Researchers at the University of Glasgow have found evidence that a simple sugar supplement can slow down cancer growth.
The Beatson Foundation Cancer Research UK (CRUK) team also found that chemotherapy could be more effective against some tumors.
They did their mice experiments but they said one day could lead to human treatment.
The Glasgow study may refer to a way of "salt" cancerous cells.
All cells in our bodies feed on the sugar glucose. Tumor cells eat even more.
The team, led by Professor Kevin Ryan of the University of Glasgow, fed mice with other sugar tumors of the sea name.
Smoke occurs naturally in many fruit. I'll also do some cells in our bodies.
Its molecular structure is almost identical to glucose but the small difference seems to be a key key.
The mice had different types of tumors. Someone was given someone three times a week through a feeding tube. Others were continually getting in their drinking water.
Writing in Nature magazine, Professor Ryan's team, said that the mice did not show any obvious side effects from the sea. Even more importantly, the sugar seemed to really reduce the growth of certain types of tumors.
The process was repeated, this time with the widely used cisplatin and doxorubicin chemotherapy drugs to see if the mose increased their effectiveness. In some cases, tumor growth seemed slow and there were actually some mice in the lifetime.
The reason? The tumors that are hungry for glucose are hidden. Mannose seems to get on the way.
The experiments suggest that the sea is not as much as a glucose block reaches the cancer cells but rather affects how those cells try to use glucose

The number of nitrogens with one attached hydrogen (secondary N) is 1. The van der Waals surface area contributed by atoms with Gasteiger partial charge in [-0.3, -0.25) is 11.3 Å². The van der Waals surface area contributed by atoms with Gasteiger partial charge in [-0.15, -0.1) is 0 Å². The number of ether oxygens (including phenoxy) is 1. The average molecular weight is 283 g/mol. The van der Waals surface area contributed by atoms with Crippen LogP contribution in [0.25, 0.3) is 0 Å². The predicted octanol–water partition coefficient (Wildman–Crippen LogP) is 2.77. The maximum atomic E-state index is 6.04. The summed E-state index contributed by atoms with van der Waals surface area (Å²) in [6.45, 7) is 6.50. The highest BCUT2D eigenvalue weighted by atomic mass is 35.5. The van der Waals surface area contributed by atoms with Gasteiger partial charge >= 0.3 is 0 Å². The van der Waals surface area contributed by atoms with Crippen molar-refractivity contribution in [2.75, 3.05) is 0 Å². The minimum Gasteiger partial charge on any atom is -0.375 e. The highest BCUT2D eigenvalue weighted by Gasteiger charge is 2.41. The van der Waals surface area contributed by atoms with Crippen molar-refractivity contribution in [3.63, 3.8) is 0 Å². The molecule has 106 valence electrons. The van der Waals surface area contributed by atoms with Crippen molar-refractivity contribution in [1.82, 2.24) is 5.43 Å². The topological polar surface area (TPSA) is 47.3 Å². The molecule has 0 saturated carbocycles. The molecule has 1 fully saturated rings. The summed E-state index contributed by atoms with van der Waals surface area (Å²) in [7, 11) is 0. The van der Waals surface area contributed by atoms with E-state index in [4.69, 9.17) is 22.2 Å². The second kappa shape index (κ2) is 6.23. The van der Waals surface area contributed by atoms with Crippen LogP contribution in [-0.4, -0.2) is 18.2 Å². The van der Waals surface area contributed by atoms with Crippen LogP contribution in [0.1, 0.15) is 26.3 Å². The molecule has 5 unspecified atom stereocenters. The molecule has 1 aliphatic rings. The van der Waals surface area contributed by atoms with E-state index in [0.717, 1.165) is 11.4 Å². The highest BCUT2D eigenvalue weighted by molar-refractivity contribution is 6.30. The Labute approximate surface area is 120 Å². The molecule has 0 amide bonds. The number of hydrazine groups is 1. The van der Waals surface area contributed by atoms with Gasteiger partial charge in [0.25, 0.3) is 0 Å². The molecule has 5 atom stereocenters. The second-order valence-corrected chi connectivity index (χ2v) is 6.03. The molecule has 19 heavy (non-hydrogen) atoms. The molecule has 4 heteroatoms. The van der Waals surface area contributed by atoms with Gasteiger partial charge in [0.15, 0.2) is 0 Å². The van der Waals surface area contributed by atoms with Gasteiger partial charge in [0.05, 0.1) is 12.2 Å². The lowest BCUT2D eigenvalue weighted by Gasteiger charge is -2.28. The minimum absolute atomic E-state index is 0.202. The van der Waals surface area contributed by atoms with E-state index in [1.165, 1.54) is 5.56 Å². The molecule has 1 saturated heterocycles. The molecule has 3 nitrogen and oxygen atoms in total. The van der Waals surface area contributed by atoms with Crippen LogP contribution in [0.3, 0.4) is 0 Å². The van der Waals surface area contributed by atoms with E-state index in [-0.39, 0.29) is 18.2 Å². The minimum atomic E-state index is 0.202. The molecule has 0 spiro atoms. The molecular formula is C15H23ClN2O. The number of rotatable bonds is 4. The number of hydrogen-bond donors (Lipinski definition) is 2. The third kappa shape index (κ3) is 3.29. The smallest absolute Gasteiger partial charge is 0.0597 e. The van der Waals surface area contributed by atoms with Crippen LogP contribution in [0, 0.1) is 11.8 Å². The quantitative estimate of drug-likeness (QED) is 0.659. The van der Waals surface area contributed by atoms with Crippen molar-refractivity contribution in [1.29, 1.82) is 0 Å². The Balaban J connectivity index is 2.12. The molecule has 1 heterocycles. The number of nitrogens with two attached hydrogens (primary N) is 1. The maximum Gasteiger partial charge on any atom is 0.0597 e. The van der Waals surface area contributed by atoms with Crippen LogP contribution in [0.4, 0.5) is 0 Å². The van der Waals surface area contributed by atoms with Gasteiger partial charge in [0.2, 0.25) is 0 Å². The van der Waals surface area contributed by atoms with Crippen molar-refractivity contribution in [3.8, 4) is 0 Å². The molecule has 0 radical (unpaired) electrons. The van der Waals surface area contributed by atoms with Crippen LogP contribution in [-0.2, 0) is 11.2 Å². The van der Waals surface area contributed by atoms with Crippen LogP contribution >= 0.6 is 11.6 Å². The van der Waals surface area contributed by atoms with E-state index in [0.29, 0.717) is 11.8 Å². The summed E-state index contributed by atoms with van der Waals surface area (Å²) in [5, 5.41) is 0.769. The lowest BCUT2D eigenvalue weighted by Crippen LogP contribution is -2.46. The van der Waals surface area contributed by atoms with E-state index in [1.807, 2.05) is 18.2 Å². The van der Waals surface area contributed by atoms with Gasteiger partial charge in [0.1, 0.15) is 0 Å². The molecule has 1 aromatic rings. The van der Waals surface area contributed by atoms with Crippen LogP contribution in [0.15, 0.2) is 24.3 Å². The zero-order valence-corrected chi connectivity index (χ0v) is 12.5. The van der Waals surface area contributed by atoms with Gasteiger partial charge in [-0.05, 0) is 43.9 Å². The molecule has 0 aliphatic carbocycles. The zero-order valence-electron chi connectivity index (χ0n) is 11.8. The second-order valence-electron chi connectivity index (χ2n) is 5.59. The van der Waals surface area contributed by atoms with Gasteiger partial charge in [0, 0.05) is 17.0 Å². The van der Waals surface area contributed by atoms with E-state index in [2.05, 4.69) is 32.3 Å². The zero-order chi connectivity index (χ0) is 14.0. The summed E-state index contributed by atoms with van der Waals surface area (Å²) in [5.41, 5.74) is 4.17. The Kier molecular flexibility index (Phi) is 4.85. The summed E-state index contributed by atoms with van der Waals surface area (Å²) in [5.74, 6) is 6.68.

A key sign that it works is the presence of an enzyme of the phosphomannose isomerase (PMI) name. Teens are associated with lower levels of PMI in cancer cells.
The Beatson Institute researchers tested this aspect of human cancer cells in the laboratory.
The ovarian, kidney, breast, prostate and bowel cancer cells were among the ones that were tested. The lower PMI levels were found with bowel cancer cells. Mice with the same cancer has also developed much less tumors.
However, there are significant caveats. This is not a cancer cure. It may not even be a treatment.
Moving from this discovery to something that can be given to patients take years.
Professor Ryan says the results are promising but further research is needed to confirm the findings.
He said: "What we have to do is take to pre-clinical steps.
"Of course, anything that's going on as a person's treatment would have to be tested.
"We are taking forward clinical trials as quickly as we can."
A positive aspect of that is that the sea has already sold as a dietary supplement. Doctors can be prescribed as a short-term solution for urinary infections.
But the implications of long-term treatment are not known.
& # 39; Glimmer of hope & # 39;
Headteacher's nurse at CRUK, Martin Ledwick, warns cancer patients not to prescribe on the sea.
"This is a very early research," he said.
"There is a real risk of negative side effects that have not yet been tested.
"It is important to consult a doctor before significantly changing your diet or taking new supplements."
The Beatson Foundation research was jointly funded by CRUK and a charity based on St Andrews's Worldwide Cancer Research (WWCR) charity.
WWCR's chief executive, Dr Helen Rippon, says that he gives "hope of hope" that easily available sugar can become cheap and safe for cancer treatment in the future.
"At the moment it's too early to say that will benefit people as well as mice.
"But saving lives begins with discoveries like this."